Containers in Virtual Machines – The Best of Both Worlds
My plan was to follow the previous post on Harbor with a rundown of vSphere Integrated Containers. But as I began to write, I realized just the topic of the relationship between containers and VMs was fairly lengthy. I’ve decided to cover just that in this post. In the next post, I will cover VIC.
So here we go, this is where I think things get interesting.
From Session 1 of this series, we know containers are not a matter of virtualization. Containers leverage a single OS kernel with potentially multiple isolated user space applications.
The reason it is important to draw that distinction is to debunk a commonly repeated misunderstanding with regard to running containers in a VM. Running a container in a VM is not nested virtualization (running a VM in a VM). Nested virtualization is generally frowned upon because it gets us into a Matrix type construct, where management and resource allocation becomes fuzzy. It’s not necessarily a bad thing to do from a resource utilization perspective. That is a matter of how the virtualization is nested. Irrespective of that debate, a container in a VM is not nested virtualization. Containers are not VMs.
A container engine on a Linux instance only runs one kernel on the hardware. It manages the various containers’ access to the kernel through process isolation and scheduling. So, whether we run a single container or multiple on a Linux OS, the containers are sharing the same 100% of the I/O offered by the single kernel (a small amount of the resources will be consumed by the container engine). Containers are essentially applications with a small or large chunk of OS files, running on a Linux host that can’t see each other from an I/O perspective.
As we run Linux kernels in VMs today, with well established and accepted benefits, there is no reason not to run a Linux kernel with containers in a VM. We benefit from hardware abstraction, we benefit further from operating system abstraction. Make sense? Hopefully; because running containers in VMs maintains all of the benefits we have derived from virtualization already, as well as addresses some current complexity in the evolving technology.
I think confusion over the benefit of running containers in virtual machines comes from the Dev side. Developers want infrastructure in place and always available. They don’t care how this happens, just that it does. Operations is responsible for caring about how this happens. And it’s Operations that should more clearly see the benefit.
The other common point of resistance I’ve encountered is that spinning up a VM for a container takes longer. That’s a bit of a stretch to concern oneself with, but I’ll address it. As you’ll read further down, we can run one container per VM or multiple. If we run multiple, no problems, the VM is already running. If we run one per, that’s where Photon OS comes in. Photon OS is another VMware open source project and is a micro Linux kernel that when combined with VMware Instant Clone, allows us to spin a container host up blazingly fast (I know, not exactly a measurable metric, but it keeps me out of trouble, it’s fast). One of our customers spins up 30,0000 VMs in 30 minutes as part of their DR testing. This concern is not worth losing sleep over.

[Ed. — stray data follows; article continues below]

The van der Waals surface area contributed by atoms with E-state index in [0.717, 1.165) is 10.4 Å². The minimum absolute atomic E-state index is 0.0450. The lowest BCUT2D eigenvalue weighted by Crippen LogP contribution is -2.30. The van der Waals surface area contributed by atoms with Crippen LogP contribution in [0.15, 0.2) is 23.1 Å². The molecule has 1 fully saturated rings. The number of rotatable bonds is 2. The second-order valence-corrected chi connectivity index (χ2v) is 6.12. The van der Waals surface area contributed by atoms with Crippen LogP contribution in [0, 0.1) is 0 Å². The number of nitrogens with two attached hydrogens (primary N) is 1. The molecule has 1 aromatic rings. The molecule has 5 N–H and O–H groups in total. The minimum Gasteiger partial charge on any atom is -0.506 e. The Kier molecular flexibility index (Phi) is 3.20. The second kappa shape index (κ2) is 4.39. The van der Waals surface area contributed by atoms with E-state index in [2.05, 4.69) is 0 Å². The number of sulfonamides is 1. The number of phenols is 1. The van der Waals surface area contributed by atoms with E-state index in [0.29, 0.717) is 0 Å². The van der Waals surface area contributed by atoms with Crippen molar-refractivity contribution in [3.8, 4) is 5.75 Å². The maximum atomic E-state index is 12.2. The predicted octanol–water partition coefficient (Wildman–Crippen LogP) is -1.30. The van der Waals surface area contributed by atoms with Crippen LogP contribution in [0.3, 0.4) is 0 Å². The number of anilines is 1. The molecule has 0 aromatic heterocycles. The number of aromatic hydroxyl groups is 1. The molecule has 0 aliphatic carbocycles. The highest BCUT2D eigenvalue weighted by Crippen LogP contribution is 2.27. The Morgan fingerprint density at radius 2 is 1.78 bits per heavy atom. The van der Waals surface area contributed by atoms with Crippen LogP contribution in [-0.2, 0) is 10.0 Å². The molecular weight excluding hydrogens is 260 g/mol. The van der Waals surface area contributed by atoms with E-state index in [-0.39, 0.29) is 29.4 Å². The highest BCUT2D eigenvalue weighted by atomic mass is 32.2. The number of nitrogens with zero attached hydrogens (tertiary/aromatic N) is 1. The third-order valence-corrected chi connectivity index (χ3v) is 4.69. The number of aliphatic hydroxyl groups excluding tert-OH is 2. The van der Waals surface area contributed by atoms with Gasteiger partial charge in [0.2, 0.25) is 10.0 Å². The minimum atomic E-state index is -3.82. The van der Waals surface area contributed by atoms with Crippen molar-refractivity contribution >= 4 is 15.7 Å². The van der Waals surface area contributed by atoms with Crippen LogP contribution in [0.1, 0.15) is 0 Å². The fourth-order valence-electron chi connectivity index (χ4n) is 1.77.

We wouldn’t likely run a single container per physical Linux host for production use. It makes little sense as the code base in that container would have nothing else to conflict with and it would likely be a terrible waste of capacity. There are some exceptions to this. For example, when it comes to monster workloads that can consume 100% of usable capacity.
But, we might run a single container per VM. In this model, we are still able to run multiple containers per physical host and get the benefits of container portability and tooling provided by the container technology. By running in a VM, we get all the benefits of the hypersior and the mature ecosystem of tooling that comes with it (Think back to the DevOps session in this series).
Other constructs that have needed to be created to address multi-container applications (e.g. Networking between containers) are now replaced with mature constructs that connect and orchestrate VMs. For example, firewall rules at the VM level allow us to provide firewall rules between containers.
This approach of “one VM/one container” was the initial strategy VMware went to market with when vSphere Integrated Containers was released. And it is still a model available today in VIC 1.2.
The other option is run multiple containers per VM. This approach fits better with orchestration tools like Kebrnetes and Swarm, because this is what they expect to see and have been developed to work with. So VIC 1.2 also provides this option. In this case, we still get the benefit of VM level management, but we do lose some benefit. For example, the benefit of leveraging VM networking. VMware has developed its multi-hypervisor virtual networking NSX-T to address this. Bosh (Covered more in a coming post) also fills in here.
Either way, your developers have all the Docker orchestration they love and your operations team have all of the tools they’re familiar with to manage with. Containers and “legacy” workload VMs can run side-by-side on the same capacity.
In short, you get the best of both worlds and you don’t compromise on performance when you run containers in a VM.
The above two approaches to running containers in a VM are competing to a degree. In my opinion, running one container per VM provides the greatest benefit for operations. But, it does not fit well with container specific orchestration and management tools. So we see some recent shift toward the multiple container per VM model. In this case, VMware Pivotal Container Service (VMware PKS) appears to be the current lead horse.